The story of black Americans is as old as this nation. It is an inspiring struggle for equal rights in the face of slavery, through the Civil War, and then against laws that had the government enforce racial segregation. The prize for this movement for racial justice has always been equal right to compete in schools, in jobs, in the military, at the voting booth and at the swimming pool. The quest has always been about leveling the playing field and giving black people a chance to show their genius.

    Frederick Douglass, Booker T. Washington, W.E.B. DuBois and the Rev. Martin Luther King Jr.: All of these leaders gave their lives to open the doors of equal opportunity in the American mainstream for black Americans. Their success has created the largest, most affluent and politically powerful black population in world history. Racism persists in America, complete with stereotypes, mistrust and discrimination. But it is nothing comparable to the exclusion and violence that limited past generations of blacks. Most black Americans, as they fight to move up economically and put their children in position to succeed, reject any victim mentality. They appreciate that greater opportunities exist for this generation than for any of our predecessors.

    Words of encouragement

    Yet there is this hard fact — a persistent 25 percent poverty rate among black people today. Sadly, statistics show it is often identified with the same group of people, the same families, from generation to generation. It is the exact opposite of compassion to lie to people about the source of many of their problems when it is clear that they are often hurting themselves.

    A recent article in The New York Times reported that child psychologists have found that by age 3, the average child of a middle-class professional has heard 500,000 words of encouragement and 80,000 words of discouragement. Among children in welfare families, the numbers were turned on their heads with 75,000 words of encouragement and 200,000 words of discouragement. Middle-class parents, the researchers found, also spoke to their children about the value of education. They regularly discuss with children family rules, current events and how to negotiate difficult situations and people.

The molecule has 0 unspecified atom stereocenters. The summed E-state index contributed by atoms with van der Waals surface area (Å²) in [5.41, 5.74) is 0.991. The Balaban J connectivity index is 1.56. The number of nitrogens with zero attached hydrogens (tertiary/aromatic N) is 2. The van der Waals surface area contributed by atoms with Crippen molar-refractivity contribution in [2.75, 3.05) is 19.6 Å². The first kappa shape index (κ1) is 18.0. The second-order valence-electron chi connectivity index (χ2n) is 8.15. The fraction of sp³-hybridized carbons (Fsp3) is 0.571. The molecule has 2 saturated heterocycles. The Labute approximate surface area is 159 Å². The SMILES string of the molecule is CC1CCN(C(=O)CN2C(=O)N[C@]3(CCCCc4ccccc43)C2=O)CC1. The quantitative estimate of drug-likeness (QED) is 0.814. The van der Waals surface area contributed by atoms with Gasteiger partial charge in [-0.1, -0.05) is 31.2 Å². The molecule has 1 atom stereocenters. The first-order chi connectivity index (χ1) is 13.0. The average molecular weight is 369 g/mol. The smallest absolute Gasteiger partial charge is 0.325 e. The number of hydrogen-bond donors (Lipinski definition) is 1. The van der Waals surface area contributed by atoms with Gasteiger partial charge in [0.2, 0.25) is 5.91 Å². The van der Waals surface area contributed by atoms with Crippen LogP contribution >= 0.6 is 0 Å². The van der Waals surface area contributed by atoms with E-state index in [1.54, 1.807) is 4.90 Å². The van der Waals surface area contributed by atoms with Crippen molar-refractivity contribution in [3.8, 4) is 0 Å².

These are middle-class values that benefit people, black or white.

    To encourage the black poor to adopt these values is not evidence of self-hate but offering good news about how people can help themselves and their children to succeed. It is good news to know that if you stay in school and at least graduate from high school, then stay in the job market and don't have a child until you are in your 20s and married, you have little chance of being poor.

    It is right — not self-hating — to tell an obnoxious kid cursing on the train to stop it because he is not only obnoxious but displaying behavior that will hurt his chances in life.

    Instead of condescending to the poor by rationalizing bad behavior, the academics should offer themselves and their success as evidence of what black people can do with discipline and hard work, despite racism. The academics who prefer to disparage the black middle class when it offers guidance and inspiration are not hurting the black middle class — they are hurting the black poor.


    Juan Williams, senior correspondent for National Public Radio, is author of "Eyes on the Prize: America's Civil Rights Years, 1954-1965."
    http://www.ajc.com/opinion/content/o...dwilliams.html
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  2. #77
    dreamer genoveva's Avatar
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    Quote Originally Posted by jon1jt View Post
    if you're going to claim that whites are inherently oppressive by virtue of historical circumstance and offer up nothing else, then the claim collapses unto itself. [/LEFT]
    To clarify, I did not claim that "whites are inherently oppressive", but I did claim that there are patterns of a hierarchy of power, and having white skin color would put you higher on the hierarchy, and the darker your skin color, the lower you are placed on this hierarchy of power. Certainly something worth pondering. Why do these patterns of power occur? Can it be changed? Color of skin is not the only factor, as I mentioned before. Even in a group of all white skinned people, there is yet another pattern of power. Here is where class, physical ability, sexual orientation, etc. can illustrate the hierarchy.